0 kN FEd = 920.0 kN FEd = 1616.0 kN FEd = 79. Figure 4.3 kN/m qEd = 21.13 (1.2 kN Wind = 29. as does the maximum external column load and the maximum internal column load (for the unbraced frames in the structure).3 kN/m qEd = 71.05Qk “+” 1.2 kN qEd = 30.12 (1.7 kN (tension) Wind = 14.7 kN Wind = 87.0 kN/m FEd = 235.5Qk “+” EHF).7 kN EHF = 5.5Qk “+” 0. The maximum force in the bracing members results from Equation D4.25Gk“+” 1.8: SLS loading arising from Equation D4.14 EHF = 4. respectively.5 kN FEd = 1521.6 kN Wind = 29.8 kN/m qEd = 71.2 kN Wind = 0. For the case considered (Figure 4.3 kN/m External column FEd Bracing FEd Internal column FEd Summary of SLS loading: 1.EUROCODE LOAD COMBINATIONS FOR STEEL STRUCTURES Figure 4.16 to D4.1 kN Wind = 43.3 kN/m FEd = 760.0 kN FEd = 470.15 (1.0 kN/m Lateral SLS load at roof level Lateral SLS load at levels 1.11.0 kN/m Design loading in key members: 1.8 kN/m Wind = 0. the maximum design UDL on the roof and floors arise from Equation D4.75Wk “+” EHF). as defined by Equations D4.16 qEd = 7.25Gk “+” 1.3 kN/m qEd = 21.0 kN EHF = 19.0 kN/m qEd = 21.25Gk “+” 1.5 kN EHF = 5.25Gk “+” 1.3 kN/m qEd = 71.0 kN/m External column FEd Bracing FEd Internal column FEd From Figures 4.2 kN Wind = 0.2 kN FEd = 381.7: Total factored ULS loading arising from Equation D4.2).3 to 4.8 kN (tension) 17 .6: Total factored ULS loading arising from Equation D4.2 kN Wind = 0.1 kN/m HEd = 14.7.5Wk “+” EHF).7 kN qEd = 39.1 kN/m qEd = 30.2 kN Wind = 29.15 EHF = 10.5Qk “+” EHF Roof design UDL External column Bracing Floor design UDL Internal column (unbraced frame) Internal column (braced frame) qEd = 39.00Qk “+” 0.2 kN Figure 4.0 kN/m qEd = 30.0 kN qEd = 71.0 kN EHF = 19.0 kN/m qEd = 21.5 kN EHF = 5.5Qk “+” EHF Roof design UDL External column Bracing Floor design UDL Internal column (unbraced frame) Internal column (braced frame) qEd = 15.0 kN EHF = 19. while the maximum internal column load (for the braced frames in the structure) arises from Equation D4.00Gk “+” 1.6 kN HEd = 29.8 to 4.19.0 kN/m qEd = 30. are shown in Figures 4. Serviceability load combinations.7 kN Wind = 87. 2 and 3 Design loading in key members: 1. it may be seen that the maximum loadings in different members often arise from different load combinations.7 kN Wind = 87.5 kN qEd = 15.5Wk Roof SLS UDL Floor SLS UDL qEd = 7.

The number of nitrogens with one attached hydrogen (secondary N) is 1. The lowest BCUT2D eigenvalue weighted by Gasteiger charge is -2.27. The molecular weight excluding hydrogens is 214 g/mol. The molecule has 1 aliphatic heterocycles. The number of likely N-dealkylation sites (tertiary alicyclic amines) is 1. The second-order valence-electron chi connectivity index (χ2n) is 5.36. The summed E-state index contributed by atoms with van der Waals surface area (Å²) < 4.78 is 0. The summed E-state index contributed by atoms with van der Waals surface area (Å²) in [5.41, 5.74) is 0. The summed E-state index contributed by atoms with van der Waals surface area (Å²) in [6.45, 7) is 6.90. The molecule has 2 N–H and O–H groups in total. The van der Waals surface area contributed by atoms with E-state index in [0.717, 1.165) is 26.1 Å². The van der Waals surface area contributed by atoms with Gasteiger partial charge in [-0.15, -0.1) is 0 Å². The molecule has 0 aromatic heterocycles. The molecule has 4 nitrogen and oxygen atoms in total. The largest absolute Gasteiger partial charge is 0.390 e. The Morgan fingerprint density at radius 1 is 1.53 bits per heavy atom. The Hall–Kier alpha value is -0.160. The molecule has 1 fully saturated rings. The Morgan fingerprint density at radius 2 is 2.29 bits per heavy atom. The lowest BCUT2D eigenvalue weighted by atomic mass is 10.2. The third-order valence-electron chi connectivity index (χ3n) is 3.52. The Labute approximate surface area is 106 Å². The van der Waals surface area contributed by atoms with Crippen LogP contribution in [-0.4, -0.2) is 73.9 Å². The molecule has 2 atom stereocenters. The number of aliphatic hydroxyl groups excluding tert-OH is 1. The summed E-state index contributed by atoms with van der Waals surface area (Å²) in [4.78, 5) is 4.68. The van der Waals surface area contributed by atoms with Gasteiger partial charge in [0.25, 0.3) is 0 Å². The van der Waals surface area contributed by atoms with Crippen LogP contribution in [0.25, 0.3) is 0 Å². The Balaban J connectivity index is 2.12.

17 (1.0 kN/m qEd = 30.0 kN HEd = 0.9 kN/m Summary of SLS loading: 1.6 kN EHF = 1.12.7 kNm M = 11330 kNm 18 .0 kN/m qEd = 30.9 kN/m qEd = 18.3 kN qEd = 21.5 kN/m qEd = 21.2 kN EHF = 1.0 kN/m HEd = 0.3 kN Wind = 58.0 kN/m qEd = 21.3 kN Lateral SLS load at roof level Lateral SLS load at levels 1. illustrated for the example frame in Figure 4.0 kN Wind = 0.2 kN EHF = 1.6. 2 and 3 Figure 4.3 kN Figure 4.7 kN Wind = 29.8 kN/m qEd = 0.9 kN/m qEd = 18.10: SLS loading arising from Equation D4.0 kN/m From Figures 4.0 kN/m HEd = 29. 2 and 3 but at roof level Equation D4.7 kN Wind = 29. and Equation D4.17 Wind = 29.8 to 4.00Qk Roof SLS UDL Floor SLS UDL qEd = 9.2 kN Wind = 14.9: SLS loading arising from Equation D4. EHF = 1.0 kN/m Summary of SLS loading: 1.0 kN/m qEd = 21.00Wk “+” EHF) governs.00Wk “+” 0.2 kN Wind = 58.EUROCODE LOAD COMBINATIONS FOR STEEL STRUCTURES Figure 4.2 kN HEd = 58.0 kN Wind = 0. For checking against overturning (EQU).3 kN Wind = 58. are shown per frame in Figure 4.2 kN HEd = 58.9Gk “+” 1.0 kN/m Wind = 29.7Qk Roof SLS UDL Floor SLS UDL qEd = 2.0 kN qEd = 9.19 qEd = -3.0 kN qEd = 30.5 kN/m HEd = 29.2 kN Wind = 58.12.10 may be applied.11: SLS loading arising from Equation D4.12: Loading per frame for EQU overturning check qEd = 13.0 kN/m qEd = 0.0 kN/m Summary of SLS loading: 1.2 kN Figure 4. only Equation 6. 2 and 3 Lateral SLS load at roof level Lateral SLS load at levels 1.11 it may be observed that Equation D4.00Qk “+” EHF) is critical for vertical deflections of the beams.0 kN Wind = 0. together with the overturning and restoring moments.00Qk “+” 0.0 kN/m qEd = 30.18 Wind = 0.8 kN/m qEd = 0. resulting in the load combination given by Equation D4.0 kN/m Lateral SLS load at roof level Lateral SLS load at levels 1.0 kN/m qEd = 0.00Wk Roof SLS UDL Floor SLS UDL qEd = -3.3 kN qEd = 2.5Wk “+” EHF Overturning moment per frame Restoring moment per frame M = 893.3 kN Wind = 58.3 kN Wind = 58.7 kN Wind = 29. Note that loads.18 (1.7Qk “+” EHF) governs for horizontal deflections of the frame at levels 1. 2 and 3 Equilibrium assessment: 0.19 (1.2 kN/m qEd = 18.